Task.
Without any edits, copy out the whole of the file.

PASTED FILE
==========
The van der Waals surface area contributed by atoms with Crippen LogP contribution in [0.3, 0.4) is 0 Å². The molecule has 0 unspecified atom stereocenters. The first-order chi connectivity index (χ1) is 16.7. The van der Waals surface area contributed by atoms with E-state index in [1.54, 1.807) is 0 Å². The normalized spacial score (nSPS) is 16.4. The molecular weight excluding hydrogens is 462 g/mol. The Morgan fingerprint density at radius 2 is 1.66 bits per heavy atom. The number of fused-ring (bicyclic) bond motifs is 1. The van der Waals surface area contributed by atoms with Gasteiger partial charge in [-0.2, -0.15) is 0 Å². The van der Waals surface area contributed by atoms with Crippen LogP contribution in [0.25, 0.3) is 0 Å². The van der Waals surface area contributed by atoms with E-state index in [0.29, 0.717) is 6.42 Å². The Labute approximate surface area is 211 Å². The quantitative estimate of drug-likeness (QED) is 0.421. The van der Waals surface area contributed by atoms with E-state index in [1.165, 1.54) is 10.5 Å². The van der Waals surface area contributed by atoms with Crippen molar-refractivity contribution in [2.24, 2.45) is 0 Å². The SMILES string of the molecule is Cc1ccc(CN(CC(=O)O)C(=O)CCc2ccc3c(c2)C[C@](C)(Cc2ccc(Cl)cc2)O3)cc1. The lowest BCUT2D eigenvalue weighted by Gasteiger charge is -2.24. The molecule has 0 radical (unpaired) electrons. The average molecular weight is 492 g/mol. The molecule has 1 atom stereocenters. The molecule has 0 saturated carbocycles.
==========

The van der Waals surface area contributed by atoms with Crippen LogP contribution in [0.3, 0.4) is 0 Å². The molecule has 0 unspecified atom stereocenters. The first-order chi connectivity index (χ1) is 16.7. The van der Waals surface area contributed by atoms with E-state index in [1.54, 1.807) is 0 Å². The normalized spacial score (nSPS) is 16.4. The molecular weight excluding hydrogens is 462 g/mol. The Morgan fingerprint density at radius 2 is 1.66 bits per heavy atom. The number of fused-ring (bicyclic) bond motifs is 1. The van der Waals surface area contributed by atoms with Gasteiger partial charge in [-0.2, -0.15) is 0 Å². The van der Waals surface area contributed by atoms with Crippen LogP contribution in [0.25, 0.3) is 0 Å². The van der Waals surface area contributed by atoms with E-state index in [0.29, 0.717) is 6.42 Å². The Labute approximate surface area is 211 Å². The quantitative estimate of drug-likeness (QED) is 0.421. The van der Waals surface area contributed by atoms with E-state index in [1.165, 1.54) is 10.5 Å². The van der Waals surface area contributed by atoms with Crippen molar-refractivity contribution in [2.24, 2.45) is 0 Å². The SMILES string of the molecule is Cc1ccc(CN(CC(=O)O)C(=O)CCc2ccc3c(c2)C[C@](C)(Cc2ccc(Cl)cc2)O3)cc1. The lowest BCUT2D eigenvalue weighted by Gasteiger charge is -2.24. The molecule has 0 radical (unpaired) electrons. The average molecular weight is 492 g/mol. The molecule has 1 atom stereocenters. The molecule has 0 saturated carbocycles.